Sunday, August 10, 2014

The Essentials- Scarface (1983)

The Essentials- #69

Scarface
The World is yours

That little sentence echoes throughout all of Brian de Palma’s “Scarface,” a remake of an old 1930’s gangster movie directed by Howard Hawks. (At the end of “Scarface,” right before the credits roll there is a dedication given to Howard Hawks.) To say de Palma’s 1980’s update of Hawk’s film is completely different would be the understatement of the century. Yes, both films deal with a poor kid becoming a powerful crime lord almost overnight. Yes, both films deal heavily in the world of organized crime and are somewhat gritty, dirty movies. There is a lot about de Palma’s film that is taken to the extreme (just consider a scene where a man is murdered by a chainsaw.), and the harshest dissenters may say that “Scarface” is just another “crime-doesn’t-pay” fable set in the lucrative world of organized crime. But those people missed the point of the film completely. I think the quote “The World is yours” can help somebody’s understanding of the film. The quote plays almost like a personal philosophy for Tony Montana (an electric Al Pacino), the main character of the movie. Tony Montana was not just looking for the American Dream when he came to America from Cuba, he wanted the world. Montana was willing to take the world for himself, as he knew nobody would give it to him, and he was willing to crush anybody (and I do mean anybody) to get it. While I find “Scarface” a great film, a classic film, it is also a heartbreaking film under the surface. The film paints a portrait of a man destroyed by power, and what is worse that he does it to himself.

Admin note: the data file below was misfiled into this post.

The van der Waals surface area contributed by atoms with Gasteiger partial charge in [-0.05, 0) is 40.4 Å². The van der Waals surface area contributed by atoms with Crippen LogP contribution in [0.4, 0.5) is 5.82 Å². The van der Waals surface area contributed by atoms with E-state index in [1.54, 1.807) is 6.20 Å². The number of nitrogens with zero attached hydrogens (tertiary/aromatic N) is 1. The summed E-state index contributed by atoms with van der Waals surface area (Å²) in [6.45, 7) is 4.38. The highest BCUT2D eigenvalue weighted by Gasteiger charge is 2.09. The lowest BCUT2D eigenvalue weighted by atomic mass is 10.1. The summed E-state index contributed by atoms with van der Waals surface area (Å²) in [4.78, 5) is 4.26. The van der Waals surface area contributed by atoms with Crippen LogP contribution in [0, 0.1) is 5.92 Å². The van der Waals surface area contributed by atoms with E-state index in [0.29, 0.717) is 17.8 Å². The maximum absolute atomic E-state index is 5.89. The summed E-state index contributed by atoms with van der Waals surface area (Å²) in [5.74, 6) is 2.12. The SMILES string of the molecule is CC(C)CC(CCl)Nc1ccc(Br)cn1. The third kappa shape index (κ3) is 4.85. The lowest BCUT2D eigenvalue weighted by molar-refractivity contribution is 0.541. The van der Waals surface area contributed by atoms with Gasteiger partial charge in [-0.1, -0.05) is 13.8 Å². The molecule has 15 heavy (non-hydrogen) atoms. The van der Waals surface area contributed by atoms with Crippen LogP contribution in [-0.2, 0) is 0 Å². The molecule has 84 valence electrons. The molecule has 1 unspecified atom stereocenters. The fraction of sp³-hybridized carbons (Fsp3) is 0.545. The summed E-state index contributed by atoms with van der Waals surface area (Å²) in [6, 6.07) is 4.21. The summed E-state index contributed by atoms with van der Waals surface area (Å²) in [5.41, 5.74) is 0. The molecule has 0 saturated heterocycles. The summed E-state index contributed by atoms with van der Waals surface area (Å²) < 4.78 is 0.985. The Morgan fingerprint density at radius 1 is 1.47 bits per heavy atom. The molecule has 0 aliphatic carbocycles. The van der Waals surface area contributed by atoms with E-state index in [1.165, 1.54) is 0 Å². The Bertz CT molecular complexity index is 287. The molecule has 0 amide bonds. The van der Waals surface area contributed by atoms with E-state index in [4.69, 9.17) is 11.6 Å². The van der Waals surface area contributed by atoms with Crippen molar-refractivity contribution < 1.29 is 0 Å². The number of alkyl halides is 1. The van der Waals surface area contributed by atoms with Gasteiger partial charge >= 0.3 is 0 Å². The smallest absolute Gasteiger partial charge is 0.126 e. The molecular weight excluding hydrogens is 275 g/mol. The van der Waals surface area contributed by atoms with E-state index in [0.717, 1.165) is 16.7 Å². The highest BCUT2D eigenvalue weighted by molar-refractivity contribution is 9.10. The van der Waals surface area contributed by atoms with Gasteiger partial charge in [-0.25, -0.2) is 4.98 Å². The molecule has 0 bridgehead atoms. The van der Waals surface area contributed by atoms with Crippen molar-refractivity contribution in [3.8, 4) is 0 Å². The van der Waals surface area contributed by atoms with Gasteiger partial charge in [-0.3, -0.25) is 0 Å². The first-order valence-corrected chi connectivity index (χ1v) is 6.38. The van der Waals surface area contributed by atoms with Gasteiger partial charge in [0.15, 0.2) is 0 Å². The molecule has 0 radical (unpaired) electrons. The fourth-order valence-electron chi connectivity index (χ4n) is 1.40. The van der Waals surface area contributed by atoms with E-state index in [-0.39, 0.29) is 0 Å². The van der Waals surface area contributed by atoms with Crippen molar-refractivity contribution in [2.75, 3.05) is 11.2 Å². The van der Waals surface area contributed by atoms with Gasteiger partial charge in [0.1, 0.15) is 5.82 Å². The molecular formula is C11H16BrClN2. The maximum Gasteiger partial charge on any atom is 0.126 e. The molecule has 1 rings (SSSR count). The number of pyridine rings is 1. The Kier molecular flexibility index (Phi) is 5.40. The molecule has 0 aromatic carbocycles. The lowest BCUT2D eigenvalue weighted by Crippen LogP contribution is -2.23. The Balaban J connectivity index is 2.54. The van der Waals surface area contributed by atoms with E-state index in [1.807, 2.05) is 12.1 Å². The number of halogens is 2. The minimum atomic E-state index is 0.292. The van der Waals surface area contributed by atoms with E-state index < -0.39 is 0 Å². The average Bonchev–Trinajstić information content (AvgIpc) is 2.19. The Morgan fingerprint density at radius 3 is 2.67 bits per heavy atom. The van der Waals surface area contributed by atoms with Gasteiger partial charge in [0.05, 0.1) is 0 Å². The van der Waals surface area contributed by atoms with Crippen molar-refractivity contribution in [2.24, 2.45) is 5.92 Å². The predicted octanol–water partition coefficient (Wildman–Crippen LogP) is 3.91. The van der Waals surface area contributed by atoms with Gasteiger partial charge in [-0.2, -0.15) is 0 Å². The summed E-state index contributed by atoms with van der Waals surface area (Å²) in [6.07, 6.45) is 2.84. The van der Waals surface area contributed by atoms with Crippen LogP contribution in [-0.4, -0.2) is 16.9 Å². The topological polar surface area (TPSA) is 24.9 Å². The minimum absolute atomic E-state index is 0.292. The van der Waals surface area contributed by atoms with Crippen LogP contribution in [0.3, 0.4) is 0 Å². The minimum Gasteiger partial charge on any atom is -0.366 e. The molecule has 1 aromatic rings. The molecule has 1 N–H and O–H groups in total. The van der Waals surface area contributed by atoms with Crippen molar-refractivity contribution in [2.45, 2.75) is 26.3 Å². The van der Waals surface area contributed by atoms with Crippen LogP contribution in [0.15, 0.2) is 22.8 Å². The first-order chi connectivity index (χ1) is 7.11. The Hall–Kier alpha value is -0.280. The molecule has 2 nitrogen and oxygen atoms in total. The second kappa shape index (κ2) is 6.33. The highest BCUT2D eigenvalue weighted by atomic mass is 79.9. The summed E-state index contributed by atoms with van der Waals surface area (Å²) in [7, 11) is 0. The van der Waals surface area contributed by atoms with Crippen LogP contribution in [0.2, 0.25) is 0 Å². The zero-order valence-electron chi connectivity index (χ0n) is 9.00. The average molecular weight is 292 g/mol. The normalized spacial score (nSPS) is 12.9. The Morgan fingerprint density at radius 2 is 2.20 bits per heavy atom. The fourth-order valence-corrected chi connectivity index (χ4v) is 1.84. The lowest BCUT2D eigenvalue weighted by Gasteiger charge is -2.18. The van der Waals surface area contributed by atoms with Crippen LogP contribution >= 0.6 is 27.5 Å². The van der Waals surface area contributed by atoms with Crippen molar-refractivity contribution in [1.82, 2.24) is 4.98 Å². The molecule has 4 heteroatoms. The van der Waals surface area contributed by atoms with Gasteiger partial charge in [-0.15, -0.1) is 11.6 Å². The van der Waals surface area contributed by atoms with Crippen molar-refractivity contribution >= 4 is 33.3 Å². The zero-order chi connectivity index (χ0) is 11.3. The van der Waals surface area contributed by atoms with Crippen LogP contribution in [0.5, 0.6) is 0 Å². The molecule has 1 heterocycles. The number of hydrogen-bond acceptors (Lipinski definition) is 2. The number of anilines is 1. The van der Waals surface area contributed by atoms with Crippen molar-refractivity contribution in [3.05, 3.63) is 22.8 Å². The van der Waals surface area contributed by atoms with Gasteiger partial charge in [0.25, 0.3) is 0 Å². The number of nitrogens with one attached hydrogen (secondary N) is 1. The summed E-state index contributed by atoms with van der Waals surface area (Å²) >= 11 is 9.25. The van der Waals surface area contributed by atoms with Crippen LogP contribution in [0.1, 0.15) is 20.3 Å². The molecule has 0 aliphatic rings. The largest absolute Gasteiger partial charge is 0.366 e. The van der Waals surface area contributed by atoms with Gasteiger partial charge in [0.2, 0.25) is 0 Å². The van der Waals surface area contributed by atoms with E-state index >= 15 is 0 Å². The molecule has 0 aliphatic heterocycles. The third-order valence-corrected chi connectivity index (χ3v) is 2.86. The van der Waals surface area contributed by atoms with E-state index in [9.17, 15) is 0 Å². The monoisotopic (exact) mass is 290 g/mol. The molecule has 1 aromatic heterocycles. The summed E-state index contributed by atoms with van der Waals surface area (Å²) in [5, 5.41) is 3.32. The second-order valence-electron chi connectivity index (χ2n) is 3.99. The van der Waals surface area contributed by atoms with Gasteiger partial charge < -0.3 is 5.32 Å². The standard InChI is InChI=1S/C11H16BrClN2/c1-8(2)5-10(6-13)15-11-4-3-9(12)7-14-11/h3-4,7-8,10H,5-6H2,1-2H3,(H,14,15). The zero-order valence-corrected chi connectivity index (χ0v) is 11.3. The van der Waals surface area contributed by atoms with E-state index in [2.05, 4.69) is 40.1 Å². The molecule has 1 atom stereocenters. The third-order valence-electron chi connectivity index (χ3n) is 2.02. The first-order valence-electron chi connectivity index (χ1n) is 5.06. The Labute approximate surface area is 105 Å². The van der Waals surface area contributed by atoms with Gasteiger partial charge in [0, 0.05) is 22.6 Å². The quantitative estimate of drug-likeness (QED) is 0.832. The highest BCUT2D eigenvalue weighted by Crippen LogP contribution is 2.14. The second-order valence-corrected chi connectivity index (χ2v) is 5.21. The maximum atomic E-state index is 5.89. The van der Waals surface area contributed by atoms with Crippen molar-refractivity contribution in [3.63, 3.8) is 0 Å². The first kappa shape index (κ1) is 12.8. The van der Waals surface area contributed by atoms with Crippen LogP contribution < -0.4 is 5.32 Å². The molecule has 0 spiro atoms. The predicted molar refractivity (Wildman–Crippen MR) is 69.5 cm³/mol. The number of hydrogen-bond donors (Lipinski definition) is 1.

Many of you probably know the story by now, “Scarface” has been inspiring rap stars for years now. Barely any crime movie comes out nowadays that doesn’t reference the movie in some form and it put Al Pacino on the map in a way “The Godfather” could not. We learn from title-cards right before the opening credits that Fidel Castro decided to help Cubans on his island unite with their families in the USA. Castro also had a sinister plan underneath this seemingly noble deed, he emptied out his prisons and sent them to America too and we learn that out of the 125,000 refugees that made it to the states, that 25,000 had criminal records. We then see Montana’s life play out. We see him at a refugee camp, we see how he and his friend Manny (Steven Bauer) exit the refugee camp, we see Montana and Manny go to work for Frank Lopez (Robert Loggia) and we see Montana fall for Frank’s wife Elvira (Michelle Pfeiffer). At this point, we begin to see Montana’s rise to power, and he goes from servant to boss in a small amount of time. Then we quickly see how that power tears him apart.